Artist’s blog | Meriel Clarke

Meriel Clarke, Sculpture Town Artist In Residence 19-20, was asked to identify a sculpture from Harlow’s collection that she particularly enjoyed visiting during her year working in Harlow. Find the sculpture on our digital map here.

“Early in my residency, I was drawn to visit F.E. McWilliam’s “Help!” the bronze sculpture of Mairead Corrigan and Betty Williams, founders of the Northern Ireland Peace Movement. Growing up and even now, family car trips from home in Dublin, to visit relatives in Derry, are often broken up by a stop at F.E. McWilliam Gallery & Studio in Co. Armagh. We enjoy a lovely slice of cake and an art exhibition, and spot the McWilliam sculptures dotted around the garden. Because of this, seeing F.E McWilliam’s work always feels familiar to me, and in some way seems to connect me to my family, both those in the South and North of Ireland. (ctd below image)

Help! F.E. McWilliam, 1987, photographed by James Smith

Visually, I like how at a glance “Help!” might be thought an abstract artwork, the figures at first obscured by the large sign, and the crumpled bronze surface unifies colour and pattern into one. The piece reveals more the longer you spend with it, the last thing I noticed was the word ‘HELP’ embossed on the front. In this way it rewards the viewer for taking time to experience it, this slow reveal is what I aim to achieve with my own work.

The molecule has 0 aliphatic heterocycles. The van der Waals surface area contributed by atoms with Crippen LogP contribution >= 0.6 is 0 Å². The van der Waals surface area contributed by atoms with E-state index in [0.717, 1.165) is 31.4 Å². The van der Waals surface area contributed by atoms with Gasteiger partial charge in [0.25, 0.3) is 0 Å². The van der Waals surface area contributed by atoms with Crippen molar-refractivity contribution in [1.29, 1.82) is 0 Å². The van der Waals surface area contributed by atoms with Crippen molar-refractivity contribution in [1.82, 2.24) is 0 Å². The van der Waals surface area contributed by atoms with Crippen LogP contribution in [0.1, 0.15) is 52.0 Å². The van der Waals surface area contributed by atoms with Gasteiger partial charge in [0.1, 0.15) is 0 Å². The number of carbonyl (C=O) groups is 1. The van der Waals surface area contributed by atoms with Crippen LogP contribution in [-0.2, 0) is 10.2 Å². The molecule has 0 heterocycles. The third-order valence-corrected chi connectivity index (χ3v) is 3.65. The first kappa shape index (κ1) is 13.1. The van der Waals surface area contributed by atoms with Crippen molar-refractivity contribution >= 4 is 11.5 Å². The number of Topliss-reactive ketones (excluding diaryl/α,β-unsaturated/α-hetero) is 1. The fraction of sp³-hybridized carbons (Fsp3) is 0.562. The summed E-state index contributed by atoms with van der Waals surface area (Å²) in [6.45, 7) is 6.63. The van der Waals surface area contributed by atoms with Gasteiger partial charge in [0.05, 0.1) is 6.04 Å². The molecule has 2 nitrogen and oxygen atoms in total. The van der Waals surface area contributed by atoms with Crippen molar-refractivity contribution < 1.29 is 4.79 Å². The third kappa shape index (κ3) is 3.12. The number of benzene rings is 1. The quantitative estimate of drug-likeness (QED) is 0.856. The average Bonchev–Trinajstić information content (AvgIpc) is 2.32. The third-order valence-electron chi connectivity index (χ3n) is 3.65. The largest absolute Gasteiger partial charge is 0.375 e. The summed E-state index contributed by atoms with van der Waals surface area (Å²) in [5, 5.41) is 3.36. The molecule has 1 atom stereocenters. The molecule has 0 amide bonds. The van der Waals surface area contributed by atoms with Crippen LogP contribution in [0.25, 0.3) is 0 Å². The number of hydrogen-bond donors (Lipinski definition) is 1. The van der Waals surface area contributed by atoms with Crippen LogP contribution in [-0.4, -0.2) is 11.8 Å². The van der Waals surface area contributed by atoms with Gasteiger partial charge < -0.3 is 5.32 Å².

I hadn’t heard of Mairead Corrigan and Betty Williams before I visited this sculpture. I’m pleased that through the artwork I have now discovered their important stories. It also reminds me of a novel that often comes to my mind while I think about my work, Anna Burn’s incredible Milkman. For me, Milkman describes a fraught and fragile tight-rope walk, in a place where to fall is to become one of the ‘beyond the pale’ people, an exceptionally dangerous thing. Both the book and the sculpture speak of a female relationship to the Troubles in Northern Ireland, and as my mum grew up in this environment, they connect me to this part of my family’s history. Visually I can’t help but notice how papery the sculpture appears, as if it is constructed out of a material more delicate than it actually is. A vulnerability that only highlights the bravery of these two women, and many more from both sides of the Sectarian divide. With a great effort they loudly express the need for help and encourage others to join the peace effort.”